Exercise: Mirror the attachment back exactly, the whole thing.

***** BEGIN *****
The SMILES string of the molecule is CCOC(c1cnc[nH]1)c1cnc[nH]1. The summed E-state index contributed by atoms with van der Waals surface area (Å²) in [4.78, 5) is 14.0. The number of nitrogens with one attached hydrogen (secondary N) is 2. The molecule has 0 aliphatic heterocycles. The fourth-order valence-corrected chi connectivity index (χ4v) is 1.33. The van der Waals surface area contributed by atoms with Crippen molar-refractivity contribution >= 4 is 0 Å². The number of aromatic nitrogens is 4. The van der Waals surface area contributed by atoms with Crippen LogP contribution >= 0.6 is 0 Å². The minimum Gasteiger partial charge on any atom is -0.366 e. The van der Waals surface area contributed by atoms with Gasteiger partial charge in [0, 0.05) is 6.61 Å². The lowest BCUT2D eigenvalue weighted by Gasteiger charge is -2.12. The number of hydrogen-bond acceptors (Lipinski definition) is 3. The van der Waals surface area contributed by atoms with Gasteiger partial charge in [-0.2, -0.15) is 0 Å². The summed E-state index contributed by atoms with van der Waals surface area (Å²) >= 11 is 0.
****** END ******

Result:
The SMILES string of the molecule is CCOC(c1cnc[nH]1)c1cnc[nH]1. The summed E-state index contributed by atoms with van der Waals surface area (Å²) in [4.78, 5) is 14.0. The number of nitrogens with one attached hydrogen (secondary N) is 2. The molecule has 0 aliphatic heterocycles. The fourth-order valence-corrected chi connectivity index (χ4v) is 1.33. The van der Waals surface area contributed by atoms with Crippen molar-refractivity contribution >= 4 is 0 Å². The number of aromatic nitrogens is 4. The van der Waals surface area contributed by atoms with Crippen LogP contribution >= 0.6 is 0 Å². The minimum Gasteiger partial charge on any atom is -0.366 e. The van der Waals surface area contributed by atoms with Gasteiger partial charge in [0, 0.05) is 6.61 Å². The lowest BCUT2D eigenvalue weighted by Gasteiger charge is -2.12. The number of hydrogen-bond acceptors (Lipinski definition) is 3. The van der Waals surface area contributed by atoms with Gasteiger partial charge in [-0.2, -0.15) is 0 Å². The summed E-state index contributed by atoms with van der Waals surface area (Å²) >= 11 is 0.